A Luminous Halo

"Life is not a series of gig lamps symmetrically arranged; life is a luminous halo, a semi-transparent envelope surrounding us from the beginning of consciousness to the end." --Virginia Woolf

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Location: Springfield, Massachusetts, United States

Smith ’69, Purdue ’75. Anarchist; agnostic. Writer. Steward of the Pascal Emory house, an 1871 Second-Empire Victorian; of Sylvie, a 1974 Mercedes-Benz 450SL; and of Taz, a purebred Cockador who sets the standard for her breed. Happy enough for the present in Massachusetts, but always looking East.

Monday, June 19, 2006


I have only one sister, and she lives pretty far away. So I'm lucky to have a couple of cousins right in town who are like sisters to me.

Geraldine and I lived together for a time as children when our parents shared a huge house in Aldenville, Massachusetts. Leslie and I upstairs; four cousins downstairs; a garden; an orchard; a spooky cellar; mazes of rooms filled with taxidermy. It was the stuff of idyllic memories.

When Geri was orphaned and horribly injured in a car crash at sixteen, my mother became like a mother to her. Geri lived with us for a time once again, attending nursing school and then working at Mercy Hospital.

She married and moved away, and I didn't see much of her for years. About fifteen years ago, broke and divorced, she was back. She met a bass player in a band, and it was mutual love at first sight. Paul and Geri have been together since. Poor, but happy as pigs in shit, as my mother would say. To see them together, you'd think they were teenagers going steady. He treats her with a mixture of tenderness and humor that spells Love with a capital "L."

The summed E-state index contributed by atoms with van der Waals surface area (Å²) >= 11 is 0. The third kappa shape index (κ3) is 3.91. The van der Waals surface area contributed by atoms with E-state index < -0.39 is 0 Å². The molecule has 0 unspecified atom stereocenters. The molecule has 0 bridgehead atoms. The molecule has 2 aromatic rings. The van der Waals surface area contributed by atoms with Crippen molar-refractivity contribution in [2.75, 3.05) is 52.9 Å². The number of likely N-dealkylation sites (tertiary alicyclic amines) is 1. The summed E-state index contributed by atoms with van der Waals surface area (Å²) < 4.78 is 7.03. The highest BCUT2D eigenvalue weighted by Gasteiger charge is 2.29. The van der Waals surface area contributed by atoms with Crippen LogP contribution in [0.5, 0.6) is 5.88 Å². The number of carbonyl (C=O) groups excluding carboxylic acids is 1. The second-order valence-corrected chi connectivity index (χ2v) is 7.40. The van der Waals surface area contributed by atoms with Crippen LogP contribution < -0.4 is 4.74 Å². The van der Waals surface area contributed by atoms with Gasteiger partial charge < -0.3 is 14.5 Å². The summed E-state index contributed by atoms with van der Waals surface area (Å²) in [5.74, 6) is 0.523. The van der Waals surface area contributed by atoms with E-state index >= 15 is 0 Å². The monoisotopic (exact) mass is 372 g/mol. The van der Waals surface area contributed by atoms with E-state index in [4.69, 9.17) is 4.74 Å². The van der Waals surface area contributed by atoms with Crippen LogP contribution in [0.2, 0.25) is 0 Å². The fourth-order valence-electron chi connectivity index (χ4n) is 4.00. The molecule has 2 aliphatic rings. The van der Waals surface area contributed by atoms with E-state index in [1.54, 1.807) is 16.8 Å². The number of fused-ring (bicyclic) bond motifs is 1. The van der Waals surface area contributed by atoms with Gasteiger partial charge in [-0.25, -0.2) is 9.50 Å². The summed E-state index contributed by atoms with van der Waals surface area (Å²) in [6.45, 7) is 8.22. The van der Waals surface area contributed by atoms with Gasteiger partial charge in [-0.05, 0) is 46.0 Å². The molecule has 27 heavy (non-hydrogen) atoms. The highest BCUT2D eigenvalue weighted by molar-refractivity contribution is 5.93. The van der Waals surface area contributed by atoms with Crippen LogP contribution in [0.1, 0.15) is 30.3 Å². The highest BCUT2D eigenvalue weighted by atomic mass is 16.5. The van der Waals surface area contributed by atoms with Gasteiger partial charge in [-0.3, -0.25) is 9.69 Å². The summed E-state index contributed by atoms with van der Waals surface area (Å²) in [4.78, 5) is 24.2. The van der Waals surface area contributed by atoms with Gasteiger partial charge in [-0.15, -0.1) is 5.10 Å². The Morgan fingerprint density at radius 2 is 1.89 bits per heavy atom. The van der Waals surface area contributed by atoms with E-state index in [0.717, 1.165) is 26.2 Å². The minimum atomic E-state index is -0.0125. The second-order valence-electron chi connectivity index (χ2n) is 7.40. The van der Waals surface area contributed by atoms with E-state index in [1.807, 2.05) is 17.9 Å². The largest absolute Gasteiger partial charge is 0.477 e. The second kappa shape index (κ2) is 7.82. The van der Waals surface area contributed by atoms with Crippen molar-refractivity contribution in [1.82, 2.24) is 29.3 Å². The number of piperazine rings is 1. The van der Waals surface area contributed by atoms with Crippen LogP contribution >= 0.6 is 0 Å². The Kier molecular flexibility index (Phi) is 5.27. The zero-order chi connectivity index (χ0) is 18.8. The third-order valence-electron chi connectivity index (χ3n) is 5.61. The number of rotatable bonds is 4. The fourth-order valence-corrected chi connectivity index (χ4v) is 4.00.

I was sitting next to them yesterday at the Polka Dinner, and the conversation turned to biker bars. Paul talked about the joint he'd played out at over the weekend, and I described the sleazy roadhouse I'd been frequenting. No bikers there, so I threw in the drag racing chick and the guy with the eyepatch for effect.

"Isn't it funny," my sweet cousin remarked, "how, when people have disabilities, that's what's always used to describe them. I mean, I know that's the first thing people notice about me. Not that I mind."

That's when I remembered that she wore an eyepatch. I had been looking right at her as we talked, and I hadn't even seen it. That's the way it is with people you love.